Thursday, September 20, 2007

What Makes Canadian Health Care Work?

The same thing that makes their tiny military spending possible--living next door to the United States. From September 14, 2007 Canadian Television:
Liberal MP Belinda Stronach, who is battling breast cancer, travelled to California last June for an operation that was recommended as part of her treatment, says a report.

Stronach's spokesman, Greg MacEachern, told the Toronto Star that the MP for Newmarket-Aurora had a "later-stage" operation in the U.S. after a Toronto doctor referred her.

"Belinda had one of her later-stage operations in California, after referral from her personal physicians in Toronto. Prior to this, Belinda had surgery and treatment in Toronto, and continues to receive follow-up treatment there," said MacEachern.

He said speed was not the reason why she went to California.

Instead, MacEachern said the decision was made because the U.S. hospital was the best place to have it done due to the type of surgery required.

Stronach was diagnosed last spring with ductal carcinoma in situ (DCIS). The cancer is one of the more treatable forms but Stronach still required a mastectomy -- which was done in Toronto -- and breast reconstruction.

Stronach, who announced last April she would be leaving politics before the next election, paid for the surgery in the U.S., reports the Star.

"As we said back in June when we confirmed the surgery, this is a personal and private matter between Belinda, her family and her physicians. I think you'll understand that because of respect for Belinda's privacy, we refrained from offering specific details around her medical treatment," said MacEachern.

While it is rare for MPs to seek treatment outside Canada, MacEachern said Stronach was not lacking confidence in the system.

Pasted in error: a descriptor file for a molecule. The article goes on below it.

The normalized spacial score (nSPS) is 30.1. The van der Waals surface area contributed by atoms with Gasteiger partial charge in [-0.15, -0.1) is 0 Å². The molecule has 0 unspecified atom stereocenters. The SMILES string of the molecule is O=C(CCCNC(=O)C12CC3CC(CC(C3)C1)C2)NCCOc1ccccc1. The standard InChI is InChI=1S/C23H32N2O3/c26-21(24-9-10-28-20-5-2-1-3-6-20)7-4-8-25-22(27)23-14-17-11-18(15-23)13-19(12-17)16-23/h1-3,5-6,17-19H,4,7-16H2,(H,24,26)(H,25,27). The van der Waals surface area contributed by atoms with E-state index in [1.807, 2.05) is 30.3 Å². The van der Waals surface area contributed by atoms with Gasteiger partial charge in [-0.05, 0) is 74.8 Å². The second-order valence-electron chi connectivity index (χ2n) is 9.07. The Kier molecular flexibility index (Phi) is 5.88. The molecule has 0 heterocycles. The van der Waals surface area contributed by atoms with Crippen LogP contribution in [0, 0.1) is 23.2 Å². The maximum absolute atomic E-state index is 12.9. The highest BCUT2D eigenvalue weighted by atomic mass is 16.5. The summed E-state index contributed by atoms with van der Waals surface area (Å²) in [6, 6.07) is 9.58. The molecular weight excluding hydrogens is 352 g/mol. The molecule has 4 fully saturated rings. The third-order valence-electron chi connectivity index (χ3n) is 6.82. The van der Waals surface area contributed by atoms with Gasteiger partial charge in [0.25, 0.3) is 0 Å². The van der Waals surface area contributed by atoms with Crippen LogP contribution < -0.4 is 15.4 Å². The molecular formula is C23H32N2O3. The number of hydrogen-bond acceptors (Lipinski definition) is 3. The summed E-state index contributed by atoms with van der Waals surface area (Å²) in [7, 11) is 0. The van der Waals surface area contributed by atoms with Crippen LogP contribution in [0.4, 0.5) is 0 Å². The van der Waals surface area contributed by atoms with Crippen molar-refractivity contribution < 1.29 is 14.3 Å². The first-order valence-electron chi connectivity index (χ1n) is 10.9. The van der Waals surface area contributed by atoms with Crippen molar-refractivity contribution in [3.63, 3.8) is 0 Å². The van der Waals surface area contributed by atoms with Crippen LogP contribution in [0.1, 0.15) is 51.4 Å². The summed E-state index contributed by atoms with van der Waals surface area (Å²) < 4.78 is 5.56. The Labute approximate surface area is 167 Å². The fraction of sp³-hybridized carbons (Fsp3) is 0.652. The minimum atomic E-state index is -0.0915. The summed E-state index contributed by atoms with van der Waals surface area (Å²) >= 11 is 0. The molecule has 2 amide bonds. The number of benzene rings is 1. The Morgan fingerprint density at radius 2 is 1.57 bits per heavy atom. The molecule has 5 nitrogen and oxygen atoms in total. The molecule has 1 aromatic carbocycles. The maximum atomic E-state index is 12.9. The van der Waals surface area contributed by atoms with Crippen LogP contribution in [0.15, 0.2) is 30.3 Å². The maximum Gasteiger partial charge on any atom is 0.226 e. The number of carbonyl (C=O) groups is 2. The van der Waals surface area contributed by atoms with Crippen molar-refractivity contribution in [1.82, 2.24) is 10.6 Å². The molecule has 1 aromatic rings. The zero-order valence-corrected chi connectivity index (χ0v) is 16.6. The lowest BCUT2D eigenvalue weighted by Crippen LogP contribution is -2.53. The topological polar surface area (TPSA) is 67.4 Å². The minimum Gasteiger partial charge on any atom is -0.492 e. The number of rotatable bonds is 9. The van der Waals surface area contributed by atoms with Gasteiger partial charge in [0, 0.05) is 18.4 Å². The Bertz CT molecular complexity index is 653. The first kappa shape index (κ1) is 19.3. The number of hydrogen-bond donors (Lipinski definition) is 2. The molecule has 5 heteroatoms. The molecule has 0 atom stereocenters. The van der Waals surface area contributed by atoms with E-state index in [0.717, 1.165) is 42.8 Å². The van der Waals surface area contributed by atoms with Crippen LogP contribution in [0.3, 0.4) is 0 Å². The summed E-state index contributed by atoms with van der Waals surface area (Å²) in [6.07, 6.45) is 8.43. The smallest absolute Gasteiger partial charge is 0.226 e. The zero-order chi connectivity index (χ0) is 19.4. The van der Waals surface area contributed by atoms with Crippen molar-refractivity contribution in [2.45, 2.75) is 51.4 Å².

"In fact, Belinda thinks very highly of the Canadian health-care system, and uses it when needed for herself and her children, as do all Canadians. As well, her family has clearly demonstrated that support," MacEachern told the Star.
I know that this isn't that unusual for ordinary Canadians. I blogged a few weeks back about a mother who was about to give birth in Calgary--and had to be flown to Great Falls, Montana, because there weren't enough neonatal ICU beds available in one hospital in all of Canada. It makes you wonder: could the Canadian system that Michael Moore thinks so highly of work if Canada was in Australia, and they didn't have a less fair but overall better health care system available an hour's flight away?

Some of the comments on the Canadian Television story from Canadians are very revealing. A lot of the liberals are basically saying that it is an invasion of Stronach's privacy to discuss what seems to be a failure of the Canadian health care system. Other comments by Canadians reveal some deep disgust with what is going on:
If I had her money, I'd receive my primary care in the States too. We have been saddled with a Stalinist, second-rate system.

The best physicians and the best equipment are in the U.S.
I had cancer and am now 'cured'... and thankful for the treatment I received in Toronto.

But going through the system here in Canada is quite the ordeal; no treatment for the 'whole person.'